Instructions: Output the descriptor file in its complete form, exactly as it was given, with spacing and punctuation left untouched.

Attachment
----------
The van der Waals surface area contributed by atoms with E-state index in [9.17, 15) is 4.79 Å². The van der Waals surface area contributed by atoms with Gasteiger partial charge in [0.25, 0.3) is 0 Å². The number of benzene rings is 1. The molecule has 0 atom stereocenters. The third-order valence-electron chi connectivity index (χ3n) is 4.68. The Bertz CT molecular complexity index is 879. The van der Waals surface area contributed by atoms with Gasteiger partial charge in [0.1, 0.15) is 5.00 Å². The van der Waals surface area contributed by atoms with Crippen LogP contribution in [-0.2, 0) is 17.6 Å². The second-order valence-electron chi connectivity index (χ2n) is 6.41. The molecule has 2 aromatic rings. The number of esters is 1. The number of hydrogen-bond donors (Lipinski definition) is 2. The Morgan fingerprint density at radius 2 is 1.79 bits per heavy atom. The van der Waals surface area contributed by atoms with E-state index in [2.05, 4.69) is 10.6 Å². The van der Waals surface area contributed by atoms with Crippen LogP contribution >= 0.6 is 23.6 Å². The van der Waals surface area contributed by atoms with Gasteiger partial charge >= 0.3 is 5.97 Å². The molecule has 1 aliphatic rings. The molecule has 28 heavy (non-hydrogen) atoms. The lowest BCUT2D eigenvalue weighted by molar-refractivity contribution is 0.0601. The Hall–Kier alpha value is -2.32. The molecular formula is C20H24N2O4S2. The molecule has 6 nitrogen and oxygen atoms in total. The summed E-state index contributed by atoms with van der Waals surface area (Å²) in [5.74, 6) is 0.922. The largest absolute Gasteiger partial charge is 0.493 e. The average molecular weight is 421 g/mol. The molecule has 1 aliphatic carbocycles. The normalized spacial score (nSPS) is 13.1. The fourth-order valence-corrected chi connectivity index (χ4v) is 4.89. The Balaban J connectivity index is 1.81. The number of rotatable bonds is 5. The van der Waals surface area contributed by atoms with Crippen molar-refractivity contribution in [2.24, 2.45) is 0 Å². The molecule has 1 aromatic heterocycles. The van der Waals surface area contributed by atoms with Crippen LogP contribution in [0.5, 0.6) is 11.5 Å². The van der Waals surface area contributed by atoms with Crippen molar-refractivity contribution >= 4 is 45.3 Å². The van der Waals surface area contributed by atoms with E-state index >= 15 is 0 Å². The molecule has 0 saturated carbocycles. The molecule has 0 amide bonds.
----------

The van der Waals surface area contributed by atoms with E-state index in [9.17, 15) is 4.79 Å². The van der Waals surface area contributed by atoms with Gasteiger partial charge in [0.25, 0.3) is 0 Å². The number of benzene rings is 1. The molecule has 0 atom stereocenters. The third-order valence-electron chi connectivity index (χ3n) is 4.68. The Bertz CT molecular complexity index is 879. The van der Waals surface area contributed by atoms with Gasteiger partial charge in [0.1, 0.15) is 5.00 Å². The van der Waals surface area contributed by atoms with Crippen LogP contribution in [-0.2, 0) is 17.6 Å². The second-order valence-electron chi connectivity index (χ2n) is 6.41. The molecule has 2 aromatic rings. The number of esters is 1. The number of hydrogen-bond donors (Lipinski definition) is 2. The Morgan fingerprint density at radius 2 is 1.79 bits per heavy atom. The van der Waals surface area contributed by atoms with E-state index in [2.05, 4.69) is 10.6 Å². The van der Waals surface area contributed by atoms with Crippen LogP contribution >= 0.6 is 23.6 Å². The van der Waals surface area contributed by atoms with Gasteiger partial charge >= 0.3 is 5.97 Å². The molecule has 1 aliphatic rings. The molecule has 28 heavy (non-hydrogen) atoms. The lowest BCUT2D eigenvalue weighted by molar-refractivity contribution is 0.0601. The Hall–Kier alpha value is -2.32. The molecular formula is C20H24N2O4S2. The molecule has 6 nitrogen and oxygen atoms in total. The summed E-state index contributed by atoms with van der Waals surface area (Å²) in [5.74, 6) is 0.922. The largest absolute Gasteiger partial charge is 0.493 e. The average molecular weight is 421 g/mol. The molecule has 1 aliphatic carbocycles. The normalized spacial score (nSPS) is 13.1. The fourth-order valence-corrected chi connectivity index (χ4v) is 4.89. The Balaban J connectivity index is 1.81. The number of rotatable bonds is 5. The van der Waals surface area contributed by atoms with Crippen molar-refractivity contribution in [2.24, 2.45) is 0 Å². The molecule has 1 aromatic heterocycles. The van der Waals surface area contributed by atoms with Crippen LogP contribution in [0.5, 0.6) is 11.5 Å². The van der Waals surface area contributed by atoms with Crippen molar-refractivity contribution >= 4 is 45.3 Å². The van der Waals surface area contributed by atoms with E-state index >= 15 is 0 Å². The molecule has 0 saturated carbocycles. The molecule has 0 amide bonds.